Preventative care is always best, which is why regular checking and cleaning of ears is so important. Just like clipping a dog’s toenails, cleaning your dog’s ears is suggested so that your puppy gets used to it as soon as possible. You can do this by gently holding the ear. And massaging it and turning over the ear flap while playing with your puppy.
If your dog doesn’t like to be touched on the ears, a gentle spritz of Calming Floral Spray can help him to stay calm. If you’re the nervous one you can even use the calming spray on yourself. It works wonders! Don’t forget that it’s important to ease your dog into it slowly. You want your puppy to associate ear cleaning with something positive. A good idea is to always have treats ready to offer him each time he is well-behaved during the process.
Most of the breeds have smooth, hair-free ear canals that require only regular whipping with cotton wool and Ear Cleaner.
Wet a cotton ball with Vita Canis Ear Cleaner. Wipe the part of the ear that you can easily see, the inside of the outer flap. Then wet a new cotton ball to clean a little further into the inner ear. Make sure you use a new piece of cotton wool for each ear! Ideally, you want to do this about once a week. You want to keep your dog’s ears free from infection and smelling sweet. Alternatively, you can put a few drops of the Ear Cleaner inside of the ear, massage it. Then wipe thoroughly with cotton wool.
If your dog has a lot of hair coming from the ear canal some of it may need to be plucked. This will enable the free flow of air into the ear. Plucking can easily be done with your fingers. By gently but firmly holding a little bit of the hair growing inside the ear. There are also special ear powders that may help you in gripping the hair) and pulling. Do just a little bit at a time to avoid discomfort. Then use the Ear Cleaner to clean your dog’s ears.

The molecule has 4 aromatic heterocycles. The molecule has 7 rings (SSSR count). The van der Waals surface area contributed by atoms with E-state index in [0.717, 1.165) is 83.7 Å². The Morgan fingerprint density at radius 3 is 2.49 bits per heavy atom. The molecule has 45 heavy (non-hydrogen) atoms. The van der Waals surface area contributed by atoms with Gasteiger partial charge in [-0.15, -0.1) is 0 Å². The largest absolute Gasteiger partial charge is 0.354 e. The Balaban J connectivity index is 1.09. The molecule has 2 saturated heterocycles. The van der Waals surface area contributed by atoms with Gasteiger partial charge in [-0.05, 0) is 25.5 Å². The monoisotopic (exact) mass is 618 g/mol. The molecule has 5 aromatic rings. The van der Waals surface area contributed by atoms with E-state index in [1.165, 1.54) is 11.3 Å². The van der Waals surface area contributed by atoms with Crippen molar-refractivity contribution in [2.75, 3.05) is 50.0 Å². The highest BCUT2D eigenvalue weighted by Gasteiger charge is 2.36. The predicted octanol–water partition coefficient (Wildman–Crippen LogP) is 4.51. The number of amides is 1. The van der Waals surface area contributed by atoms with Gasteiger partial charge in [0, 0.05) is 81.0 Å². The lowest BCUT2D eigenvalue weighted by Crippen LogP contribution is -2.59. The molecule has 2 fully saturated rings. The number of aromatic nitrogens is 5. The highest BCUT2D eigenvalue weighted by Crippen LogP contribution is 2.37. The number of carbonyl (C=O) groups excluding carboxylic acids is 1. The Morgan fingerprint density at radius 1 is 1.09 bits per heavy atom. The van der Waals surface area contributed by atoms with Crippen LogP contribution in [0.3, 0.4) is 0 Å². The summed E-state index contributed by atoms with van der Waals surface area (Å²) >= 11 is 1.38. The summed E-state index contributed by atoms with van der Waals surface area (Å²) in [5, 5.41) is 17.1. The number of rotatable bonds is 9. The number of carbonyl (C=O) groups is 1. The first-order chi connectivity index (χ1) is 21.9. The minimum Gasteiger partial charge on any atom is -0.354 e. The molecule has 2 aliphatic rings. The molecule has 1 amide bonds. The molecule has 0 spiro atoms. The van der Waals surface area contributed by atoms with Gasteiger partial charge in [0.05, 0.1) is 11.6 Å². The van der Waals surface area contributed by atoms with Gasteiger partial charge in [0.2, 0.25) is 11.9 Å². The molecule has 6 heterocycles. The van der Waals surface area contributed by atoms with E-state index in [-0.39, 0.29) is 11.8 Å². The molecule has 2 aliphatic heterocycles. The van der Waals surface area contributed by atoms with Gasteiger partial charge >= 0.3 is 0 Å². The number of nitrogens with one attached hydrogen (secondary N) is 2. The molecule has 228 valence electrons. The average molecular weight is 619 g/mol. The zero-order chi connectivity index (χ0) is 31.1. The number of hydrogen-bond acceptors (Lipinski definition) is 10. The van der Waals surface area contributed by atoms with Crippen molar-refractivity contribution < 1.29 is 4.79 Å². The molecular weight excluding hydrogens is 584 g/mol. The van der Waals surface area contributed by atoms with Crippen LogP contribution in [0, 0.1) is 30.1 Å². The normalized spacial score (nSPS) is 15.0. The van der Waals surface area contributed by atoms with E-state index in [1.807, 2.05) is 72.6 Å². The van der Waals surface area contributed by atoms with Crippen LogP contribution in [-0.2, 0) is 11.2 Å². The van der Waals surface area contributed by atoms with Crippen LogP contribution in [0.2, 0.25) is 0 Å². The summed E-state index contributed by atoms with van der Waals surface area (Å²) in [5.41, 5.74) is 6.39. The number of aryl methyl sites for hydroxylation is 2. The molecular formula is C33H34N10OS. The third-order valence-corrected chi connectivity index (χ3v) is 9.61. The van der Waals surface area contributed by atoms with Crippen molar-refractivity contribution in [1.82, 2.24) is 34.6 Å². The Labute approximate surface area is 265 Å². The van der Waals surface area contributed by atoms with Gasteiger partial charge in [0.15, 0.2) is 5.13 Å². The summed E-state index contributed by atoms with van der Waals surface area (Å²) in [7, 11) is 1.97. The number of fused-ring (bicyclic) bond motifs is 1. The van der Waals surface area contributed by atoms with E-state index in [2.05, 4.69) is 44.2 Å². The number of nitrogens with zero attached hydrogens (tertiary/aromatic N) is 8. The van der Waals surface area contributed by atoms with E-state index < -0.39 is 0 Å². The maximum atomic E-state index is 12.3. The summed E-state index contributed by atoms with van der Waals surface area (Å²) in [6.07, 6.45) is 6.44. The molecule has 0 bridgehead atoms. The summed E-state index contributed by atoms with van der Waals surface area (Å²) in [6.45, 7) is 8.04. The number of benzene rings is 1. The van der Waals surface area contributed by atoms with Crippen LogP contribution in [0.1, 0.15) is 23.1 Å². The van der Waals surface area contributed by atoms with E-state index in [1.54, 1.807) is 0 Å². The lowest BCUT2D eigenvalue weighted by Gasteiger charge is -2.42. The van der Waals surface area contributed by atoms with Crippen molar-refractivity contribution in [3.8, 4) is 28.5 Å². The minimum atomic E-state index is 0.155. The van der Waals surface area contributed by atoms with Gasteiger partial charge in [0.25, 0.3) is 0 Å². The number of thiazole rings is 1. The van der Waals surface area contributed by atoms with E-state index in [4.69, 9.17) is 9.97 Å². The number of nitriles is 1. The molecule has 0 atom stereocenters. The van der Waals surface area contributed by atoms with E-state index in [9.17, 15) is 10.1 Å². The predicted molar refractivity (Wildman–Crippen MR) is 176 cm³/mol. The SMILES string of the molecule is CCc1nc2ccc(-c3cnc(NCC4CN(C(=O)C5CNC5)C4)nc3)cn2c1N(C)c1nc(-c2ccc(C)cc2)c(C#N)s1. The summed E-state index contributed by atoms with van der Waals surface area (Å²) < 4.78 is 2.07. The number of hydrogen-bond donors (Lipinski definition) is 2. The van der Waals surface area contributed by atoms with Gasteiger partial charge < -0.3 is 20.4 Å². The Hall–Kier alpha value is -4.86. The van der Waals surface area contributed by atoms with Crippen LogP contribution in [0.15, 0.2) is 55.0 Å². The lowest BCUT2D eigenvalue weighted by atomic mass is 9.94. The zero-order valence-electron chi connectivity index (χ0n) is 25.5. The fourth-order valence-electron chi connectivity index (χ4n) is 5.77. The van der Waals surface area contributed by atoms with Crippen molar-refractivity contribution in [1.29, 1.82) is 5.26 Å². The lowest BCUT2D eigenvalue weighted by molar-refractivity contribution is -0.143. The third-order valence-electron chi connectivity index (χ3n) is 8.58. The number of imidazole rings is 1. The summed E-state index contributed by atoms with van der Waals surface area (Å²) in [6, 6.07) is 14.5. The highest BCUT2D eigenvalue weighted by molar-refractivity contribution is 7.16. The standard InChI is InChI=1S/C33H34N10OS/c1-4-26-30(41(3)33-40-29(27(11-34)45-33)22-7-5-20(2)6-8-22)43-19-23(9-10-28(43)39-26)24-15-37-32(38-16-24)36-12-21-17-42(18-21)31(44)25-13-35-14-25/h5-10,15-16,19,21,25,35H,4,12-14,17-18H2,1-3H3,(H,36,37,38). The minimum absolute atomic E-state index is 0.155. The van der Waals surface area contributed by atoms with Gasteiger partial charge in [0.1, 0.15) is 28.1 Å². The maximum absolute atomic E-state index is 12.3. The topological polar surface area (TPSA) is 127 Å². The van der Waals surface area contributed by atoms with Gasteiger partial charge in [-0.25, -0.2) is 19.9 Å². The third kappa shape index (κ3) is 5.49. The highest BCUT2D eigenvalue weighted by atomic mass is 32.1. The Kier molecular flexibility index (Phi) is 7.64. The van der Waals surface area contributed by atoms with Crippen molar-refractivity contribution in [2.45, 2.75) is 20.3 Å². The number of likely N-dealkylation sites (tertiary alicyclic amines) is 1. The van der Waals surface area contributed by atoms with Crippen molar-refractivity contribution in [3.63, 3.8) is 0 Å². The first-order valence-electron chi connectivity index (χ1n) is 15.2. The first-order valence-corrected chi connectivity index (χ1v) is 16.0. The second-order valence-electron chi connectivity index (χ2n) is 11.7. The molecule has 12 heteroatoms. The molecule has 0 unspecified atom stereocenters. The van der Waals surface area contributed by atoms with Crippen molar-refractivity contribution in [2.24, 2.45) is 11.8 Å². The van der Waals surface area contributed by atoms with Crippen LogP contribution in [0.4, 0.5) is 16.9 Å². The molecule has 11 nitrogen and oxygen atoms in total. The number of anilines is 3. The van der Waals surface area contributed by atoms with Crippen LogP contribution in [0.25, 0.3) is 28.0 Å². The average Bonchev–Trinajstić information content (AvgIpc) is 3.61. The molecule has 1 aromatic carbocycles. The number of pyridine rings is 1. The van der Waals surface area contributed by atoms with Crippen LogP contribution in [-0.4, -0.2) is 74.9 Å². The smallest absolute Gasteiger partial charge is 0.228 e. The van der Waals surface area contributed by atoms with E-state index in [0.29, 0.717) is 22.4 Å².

Just like with human ears, you never want to use cotton buds because they can hurt your dog’s ears. Instead opt for cotton wool or cotton pads.
Here are some facts about a dog’s ear and what we should be looking for when we check the ear:
Ear infections in dogs are most commonly caused by a range of factors, including bacteria, yeast, ear mites. Also excessive hair, moisture or wax, foreign bodies and allergies. The ear canal in dogs is mostly vertical. Unlike the human ear canal, which is horizontal. Therefore it is easy for debris and moisture to be retained in the canal itself leading to problems.
When to see the vet.
If your dog shows sudden signs of ear pain, inflammation of the ear flap (redness), ear odour, discharge, continual head shaking or drooping of the ear please have your veterinarian check it out. There may be an infection or it could even be that a foreign body is present causing the infection.
Methods of transmission of infection include direct penetration from the external environment, overgrowth of microflora in the ear itself (perhaps due to stress), hot weather or other factors (immunosuppression or injury for example).
How are you getting on with ear cleaning? Do you find it stressful or easy?
Love, Jitka xx